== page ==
April School Will Cover Safety Issues Involving Acidified Canned Foods

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Jan. 7, 2014

LINCOLN, Neb. — A two-day school in April will give participants a better understanding of safety issues surrounding acidified canned foods.

The University of Nebraska Food Processing Center's Better Process Control School for Acidified Foods is scheduled April 28-29 in Lincoln. This school is suitable for anyone requiring certification; however, it has been designed specifically for individuals with little or no food science or food safety background, small processors and those selling products at farmers' markets and other local events.  The school includes hands-on basic training as well as testing and certification.

The FDA defines acidified foods as products with a high acidity level, or a pH level below 4.6, and a high level of moisture, or a water activity above 0.85. These foods include beans, cucumbers, cabbage, artichokes, cauliflower, peppers, salsas, some sauces and fish, singly or in any combination. Exempted from FDA regulations are acid foods, repacked acidified foods, fermented foods, carbonated beverages, jams, jellies, preserves and refrigerated foods. The Better Process Control School equips attendees with a scientific understanding of strategies of pathogen control, especially clostridium botulinum.  Food companies that are uncertain if their products fall into this category can contact the Food Processing Center or their local health inspector.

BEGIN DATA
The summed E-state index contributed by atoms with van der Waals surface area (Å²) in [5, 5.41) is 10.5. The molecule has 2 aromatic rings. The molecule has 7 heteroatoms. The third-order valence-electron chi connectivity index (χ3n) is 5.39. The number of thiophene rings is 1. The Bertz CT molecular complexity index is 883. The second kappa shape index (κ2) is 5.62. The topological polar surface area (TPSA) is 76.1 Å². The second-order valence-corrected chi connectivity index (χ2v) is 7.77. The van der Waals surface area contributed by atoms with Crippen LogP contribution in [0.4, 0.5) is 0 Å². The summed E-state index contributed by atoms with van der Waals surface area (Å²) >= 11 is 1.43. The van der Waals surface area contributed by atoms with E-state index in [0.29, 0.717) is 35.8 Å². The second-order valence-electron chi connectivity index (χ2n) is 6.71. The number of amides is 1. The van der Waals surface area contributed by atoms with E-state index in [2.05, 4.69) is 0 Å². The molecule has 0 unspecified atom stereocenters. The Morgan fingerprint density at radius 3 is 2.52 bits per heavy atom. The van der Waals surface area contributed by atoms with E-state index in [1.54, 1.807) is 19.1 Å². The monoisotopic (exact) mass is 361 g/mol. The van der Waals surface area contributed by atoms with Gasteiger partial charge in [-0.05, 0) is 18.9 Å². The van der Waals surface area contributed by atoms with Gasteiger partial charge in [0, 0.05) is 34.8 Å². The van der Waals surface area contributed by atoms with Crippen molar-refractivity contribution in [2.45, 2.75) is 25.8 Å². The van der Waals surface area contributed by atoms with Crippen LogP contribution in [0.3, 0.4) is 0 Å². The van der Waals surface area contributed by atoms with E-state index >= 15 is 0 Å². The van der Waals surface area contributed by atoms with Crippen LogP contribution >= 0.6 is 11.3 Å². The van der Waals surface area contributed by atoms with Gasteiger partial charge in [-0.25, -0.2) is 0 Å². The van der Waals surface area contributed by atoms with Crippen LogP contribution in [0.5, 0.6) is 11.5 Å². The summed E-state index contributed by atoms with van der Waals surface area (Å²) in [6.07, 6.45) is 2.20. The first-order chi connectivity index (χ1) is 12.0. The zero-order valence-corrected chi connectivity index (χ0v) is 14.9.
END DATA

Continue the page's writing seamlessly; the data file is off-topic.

By law, each processor of these types of foods must operate with a trained supervisor on hand at all times. The Food Processing Center is certified by the FDA to teach this school. All processors of these types of foods must complete a Better Process Control School training program. These regulations apply to any size processor, including those that sell products through farmers' markets, on-line and to local stores.

Upon successful completion of the school, participants become certified and their names are submitted to the FDA. The school is taught by faculty and staff experts from the Food Processing Center. Class size is limited and pre-registration is required.

For more information or to register visit the website fpc.unl.edu or contact Jill Gifford at 402-472-2819 or e-mail jgifford1@unl.edu.

Jill Gifford
Food Processing Center

Dan Moser
IANR News Service

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